But things can be worse than libertarian officials that don't care about aesthetics. You could have officials with bad taste. Behold, the Boston city hall:

 

 

 

 

Now, most people dislike it, but some people (including many architects) really like that kind of Brutalist architecture. So if you're wondering why people don't use older architectural styles instead of Brutalism, the answer is often that they just didn't want to. Why is that? I've talked to a number of them, and come to the conclusion that they're all lying, usually to themselves. Love of Brutalist architecture is mainly countersignalling against normal aesthetics, pretending to have transcended the "basic" principles that plebeians like. But it's also, sometimes, a way of declaring oneself a modern Big City Human who loves concrete and doesn't need obsolete junk like trees. In other words, a way of saying, "I, for one, welcome our hyper-capitalism inhuman institutional overlords! I'm content! I'm still useful!"

Well, I guess one does what one must to get by psychologically in the modern world.

To be fair, those ugly vertical concrete slabs in front of windows that you see on many Brutalist buildings do have a purpose: they're supposed to block direct sunlight, providing diffuse reflected light instead. To continue to be fair, they block the view out from inside, and the same thing could be accomplished by sandblasted glass, pagoda-type roofs, or, you know, curtains.

If you're wondering what using horizontal instead of vertical concrete would look like, well, here's the V&A Dundee.

 

 

 

 

Things can go badly in the opposite direction of Brutalism, too. For example, the Portland Building was somehow considered an "architectural milestone".

 

 

 

 

To be clear, I'm not against color. To me, the "white marble aesthetic = class" is blind imitation of high-status imitation of Renaissance imitations of ancient Greek stuff, which actually had paint on it that just wore off over time. Those Greek statues actually looked more like this:

 

 

 

 

Looks cheap and low-class, right? Well, there's nothing wrong with aesthetics based on imitation, and there's no real difference between imitating something imagined and creativity. Working with unpainted marble didn't make, say, Antonio Canova or Francesco Queirolo bad artists. But color is a tool, and while it's better to eschew tools as unnecessary than to use them poorly, it's best to use every appropriate available tool well.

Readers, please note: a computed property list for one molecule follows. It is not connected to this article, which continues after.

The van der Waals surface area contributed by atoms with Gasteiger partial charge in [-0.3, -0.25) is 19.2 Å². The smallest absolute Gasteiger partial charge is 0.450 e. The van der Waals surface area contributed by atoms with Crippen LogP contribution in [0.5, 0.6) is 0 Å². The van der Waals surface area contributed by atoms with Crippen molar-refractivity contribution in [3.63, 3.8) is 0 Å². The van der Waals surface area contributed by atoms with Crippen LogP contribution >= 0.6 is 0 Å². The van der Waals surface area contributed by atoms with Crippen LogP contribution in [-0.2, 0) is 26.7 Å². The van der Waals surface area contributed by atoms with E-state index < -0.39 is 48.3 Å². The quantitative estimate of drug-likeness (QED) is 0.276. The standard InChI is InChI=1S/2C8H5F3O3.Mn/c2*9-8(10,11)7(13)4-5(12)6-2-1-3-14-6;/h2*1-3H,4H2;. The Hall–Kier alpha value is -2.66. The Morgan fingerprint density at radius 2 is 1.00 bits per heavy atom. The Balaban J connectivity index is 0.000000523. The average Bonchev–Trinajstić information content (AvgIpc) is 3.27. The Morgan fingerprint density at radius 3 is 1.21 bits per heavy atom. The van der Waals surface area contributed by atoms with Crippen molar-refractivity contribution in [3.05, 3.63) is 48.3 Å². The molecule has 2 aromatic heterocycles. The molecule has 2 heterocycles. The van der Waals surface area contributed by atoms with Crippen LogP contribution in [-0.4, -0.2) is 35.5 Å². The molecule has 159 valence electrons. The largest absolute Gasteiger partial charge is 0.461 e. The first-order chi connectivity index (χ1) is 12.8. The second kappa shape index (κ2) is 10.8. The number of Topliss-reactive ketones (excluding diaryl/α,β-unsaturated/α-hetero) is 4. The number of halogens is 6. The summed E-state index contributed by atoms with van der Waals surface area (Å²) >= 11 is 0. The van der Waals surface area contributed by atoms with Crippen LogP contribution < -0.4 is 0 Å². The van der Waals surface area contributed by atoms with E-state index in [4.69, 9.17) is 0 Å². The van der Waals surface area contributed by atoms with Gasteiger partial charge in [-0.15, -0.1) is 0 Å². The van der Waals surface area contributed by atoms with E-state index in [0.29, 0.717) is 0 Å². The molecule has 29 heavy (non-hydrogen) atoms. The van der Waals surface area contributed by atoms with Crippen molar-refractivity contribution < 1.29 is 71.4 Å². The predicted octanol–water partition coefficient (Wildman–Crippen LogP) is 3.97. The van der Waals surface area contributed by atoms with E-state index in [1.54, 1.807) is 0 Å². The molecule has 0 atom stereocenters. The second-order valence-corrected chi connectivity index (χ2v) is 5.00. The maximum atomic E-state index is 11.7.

Well, let's talk about using what you have, then. Here's the inside of an Intel office building:

 

 

 

 

I've seen multiple such areas myself, and I have several problems with them:

1) No offices. Workers are alone, yet they can't have conversations without bothering nearby people. Having people walking behind your back all the time is also something that many folks find distracting and stressful. I think 3-person offices are the way to go, usually.

2) It's a big room with a low ceiling. That's bad; ceiling height should be proportional to room height. If you can't raise the ceiling, then make the room smaller.

3) White dropped-ceiling tiles everywhere. Why not have a mosaic? It would even help people navigate if the ceiling had some variation.

4) There are no nearby windows. That's because the building is big. Why is the building big? Because Intel is a big company, so they wanted a big building. But of course that's just completely pointless.

5) Fluorescent lights. LED lights weren't practical at the time, but they could have used metal halide lamps reflected off the ceiling.

I could go on, but really, isn't that enough?